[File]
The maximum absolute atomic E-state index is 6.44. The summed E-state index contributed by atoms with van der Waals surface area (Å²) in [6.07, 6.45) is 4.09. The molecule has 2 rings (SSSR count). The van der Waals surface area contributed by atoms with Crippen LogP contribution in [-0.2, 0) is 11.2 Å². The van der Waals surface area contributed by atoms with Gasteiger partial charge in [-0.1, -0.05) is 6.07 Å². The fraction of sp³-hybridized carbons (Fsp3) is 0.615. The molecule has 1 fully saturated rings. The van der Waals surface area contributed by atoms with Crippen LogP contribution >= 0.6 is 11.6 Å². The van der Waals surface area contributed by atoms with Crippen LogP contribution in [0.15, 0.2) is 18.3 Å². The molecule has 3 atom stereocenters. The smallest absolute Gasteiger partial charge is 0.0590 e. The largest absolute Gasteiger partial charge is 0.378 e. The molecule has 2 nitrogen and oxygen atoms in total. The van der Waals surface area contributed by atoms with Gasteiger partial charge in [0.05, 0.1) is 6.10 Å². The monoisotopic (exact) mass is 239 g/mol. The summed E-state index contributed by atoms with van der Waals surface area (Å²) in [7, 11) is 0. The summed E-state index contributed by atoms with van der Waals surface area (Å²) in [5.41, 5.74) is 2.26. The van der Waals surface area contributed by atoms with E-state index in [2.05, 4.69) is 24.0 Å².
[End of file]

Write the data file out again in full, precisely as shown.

The maximum absolute atomic E-state index is 6.44. The summed E-state index contributed by atoms with van der Waals surface area (Å²) in [6.07, 6.45) is 4.09. The molecule has 2 rings (SSSR count). The van der Waals surface area contributed by atoms with Crippen LogP contribution in [-0.2, 0) is 11.2 Å². The van der Waals surface area contributed by atoms with Gasteiger partial charge in [-0.1, -0.05) is 6.07 Å². The fraction of sp³-hybridized carbons (Fsp3) is 0.615. The molecule has 1 fully saturated rings. The van der Waals surface area contributed by atoms with Crippen LogP contribution >= 0.6 is 11.6 Å². The van der Waals surface area contributed by atoms with Crippen LogP contribution in [0.15, 0.2) is 18.3 Å². The molecule has 3 atom stereocenters. The smallest absolute Gasteiger partial charge is 0.0590 e. The largest absolute Gasteiger partial charge is 0.378 e. The molecule has 2 nitrogen and oxygen atoms in total. The van der Waals surface area contributed by atoms with Gasteiger partial charge in [0.05, 0.1) is 6.10 Å². The monoisotopic (exact) mass is 239 g/mol. The summed E-state index contributed by atoms with van der Waals surface area (Å²) in [7, 11) is 0. The summed E-state index contributed by atoms with van der Waals surface area (Å²) in [5.41, 5.74) is 2.26. The van der Waals surface area contributed by atoms with E-state index in [2.05, 4.69) is 24.0 Å².